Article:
A Good Start on Fixing Gitmo
The Pentagon has just decided that it will give detainees everywhere, including those held at Guantanamo Bay, Cuba, protections under the Geneva Conventions, the Financial Times and New York Times reported this morning. This is huge news. It means that the Administration has decided that it no longer can defend the legal position it announced in 2002 that suspected terrorists can be treated differently from prisoners of war. And it means that the Supreme Court's big terror law ruling last month already has shaped government policy for the better.
In some ways, the decision, confirmed by White House officials this morning, simply returns U.S. policy about the law of war back to the where it was before the terror attacks of 9/11. But it does so at a time when the world community has been putting significant political pressure on the U.S. to re-commit itself to the letter and spirit of the Geneva Conventions in light of White House efforts to recast the war on terror as a "new paradigm" of warfare not covered by existing international treaties. The move also presages the possibility of a compromise by the executive and legislative branches that would authorize military commissions for Gitmo detainees that comport with the Uniform Code of Military Justice. And of course that would be huge news as well.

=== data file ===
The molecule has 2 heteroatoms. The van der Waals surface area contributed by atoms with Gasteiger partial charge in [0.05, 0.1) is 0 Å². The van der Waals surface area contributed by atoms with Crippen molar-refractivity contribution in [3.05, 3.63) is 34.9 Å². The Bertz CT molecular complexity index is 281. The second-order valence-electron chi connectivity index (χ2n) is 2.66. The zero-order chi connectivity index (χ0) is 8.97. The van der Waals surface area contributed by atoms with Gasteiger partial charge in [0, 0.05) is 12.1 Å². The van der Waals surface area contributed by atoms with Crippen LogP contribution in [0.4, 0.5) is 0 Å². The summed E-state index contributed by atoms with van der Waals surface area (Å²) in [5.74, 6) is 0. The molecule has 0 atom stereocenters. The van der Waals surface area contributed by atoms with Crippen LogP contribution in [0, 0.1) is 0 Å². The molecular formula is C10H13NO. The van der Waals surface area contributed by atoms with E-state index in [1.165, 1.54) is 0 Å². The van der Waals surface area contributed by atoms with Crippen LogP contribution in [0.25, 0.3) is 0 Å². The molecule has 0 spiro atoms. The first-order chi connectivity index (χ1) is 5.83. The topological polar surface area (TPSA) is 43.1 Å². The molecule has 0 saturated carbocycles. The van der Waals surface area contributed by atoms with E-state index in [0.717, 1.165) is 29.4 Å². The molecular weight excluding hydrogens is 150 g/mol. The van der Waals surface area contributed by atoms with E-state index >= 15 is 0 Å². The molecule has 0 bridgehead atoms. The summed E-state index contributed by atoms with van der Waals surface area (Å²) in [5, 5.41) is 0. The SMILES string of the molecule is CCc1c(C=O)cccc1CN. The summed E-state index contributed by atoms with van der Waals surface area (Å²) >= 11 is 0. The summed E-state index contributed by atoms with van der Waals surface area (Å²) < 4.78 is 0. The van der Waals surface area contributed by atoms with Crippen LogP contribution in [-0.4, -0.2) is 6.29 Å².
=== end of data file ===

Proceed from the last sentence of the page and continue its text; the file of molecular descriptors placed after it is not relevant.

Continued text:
By taking the initiative and fixing a problem that had become a growing concern-- even before five Justices formally and officially recognized it as such-- the Administration dramatically improves both its political position abroad and its legal position at home. It helps ensure that our soldiers all over the world will receive the protections of the Conventions. Moreover, it creates momentum this week for the hearings that are scheduled to take place in Congress on the issue of how precisely the Gitmo detainees ought to have their so-called "day in court." Although this move came late, years late for many, it is welcome news that it came at all.
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